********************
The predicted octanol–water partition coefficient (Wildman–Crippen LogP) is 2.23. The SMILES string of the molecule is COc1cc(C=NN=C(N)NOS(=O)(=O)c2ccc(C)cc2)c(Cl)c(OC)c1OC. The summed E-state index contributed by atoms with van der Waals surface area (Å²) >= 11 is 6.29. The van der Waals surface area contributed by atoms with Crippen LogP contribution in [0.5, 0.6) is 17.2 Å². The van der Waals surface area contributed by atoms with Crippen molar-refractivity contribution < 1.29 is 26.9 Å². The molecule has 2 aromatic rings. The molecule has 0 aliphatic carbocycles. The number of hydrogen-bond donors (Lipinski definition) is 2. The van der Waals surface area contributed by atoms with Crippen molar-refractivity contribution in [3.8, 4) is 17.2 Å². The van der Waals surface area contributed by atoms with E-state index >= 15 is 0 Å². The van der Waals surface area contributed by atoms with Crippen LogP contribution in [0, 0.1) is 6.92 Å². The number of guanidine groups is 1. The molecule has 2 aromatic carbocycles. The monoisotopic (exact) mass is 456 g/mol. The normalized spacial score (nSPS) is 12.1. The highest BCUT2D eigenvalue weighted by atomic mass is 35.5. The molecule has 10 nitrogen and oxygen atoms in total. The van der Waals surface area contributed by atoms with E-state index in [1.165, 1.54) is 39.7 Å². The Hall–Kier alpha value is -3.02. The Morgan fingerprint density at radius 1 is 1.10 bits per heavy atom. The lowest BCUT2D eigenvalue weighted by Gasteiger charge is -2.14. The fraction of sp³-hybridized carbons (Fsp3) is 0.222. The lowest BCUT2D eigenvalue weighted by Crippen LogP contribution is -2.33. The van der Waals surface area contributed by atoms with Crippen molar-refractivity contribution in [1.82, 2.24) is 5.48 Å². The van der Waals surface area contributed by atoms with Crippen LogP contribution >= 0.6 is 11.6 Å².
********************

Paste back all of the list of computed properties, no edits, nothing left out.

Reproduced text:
The predicted octanol–water partition coefficient (Wildman–Crippen LogP) is 2.23. The SMILES string of the molecule is COc1cc(C=NN=C(N)NOS(=O)(=O)c2ccc(C)cc2)c(Cl)c(OC)c1OC. The summed E-state index contributed by atoms with van der Waals surface area (Å²) >= 11 is 6.29. The van der Waals surface area contributed by atoms with Crippen LogP contribution in [0.5, 0.6) is 17.2 Å². The van der Waals surface area contributed by atoms with Crippen molar-refractivity contribution < 1.29 is 26.9 Å². The molecule has 2 aromatic rings. The molecule has 0 aliphatic carbocycles. The number of hydrogen-bond donors (Lipinski definition) is 2. The van der Waals surface area contributed by atoms with Crippen molar-refractivity contribution in [3.8, 4) is 17.2 Å². The van der Waals surface area contributed by atoms with E-state index >= 15 is 0 Å². The van der Waals surface area contributed by atoms with Crippen LogP contribution in [0, 0.1) is 6.92 Å². The number of guanidine groups is 1. The molecule has 2 aromatic carbocycles. The monoisotopic (exact) mass is 456 g/mol. The normalized spacial score (nSPS) is 12.1. The highest BCUT2D eigenvalue weighted by atomic mass is 35.5. The molecule has 10 nitrogen and oxygen atoms in total. The van der Waals surface area contributed by atoms with E-state index in [1.165, 1.54) is 39.7 Å². The Hall–Kier alpha value is -3.02. The Morgan fingerprint density at radius 1 is 1.10 bits per heavy atom. The lowest BCUT2D eigenvalue weighted by Gasteiger charge is -2.14. The fraction of sp³-hybridized carbons (Fsp3) is 0.222. The lowest BCUT2D eigenvalue weighted by Crippen LogP contribution is -2.33. The van der Waals surface area contributed by atoms with Crippen molar-refractivity contribution in [1.82, 2.24) is 5.48 Å². The van der Waals surface area contributed by atoms with Crippen LogP contribution >= 0.6 is 11.6 Å².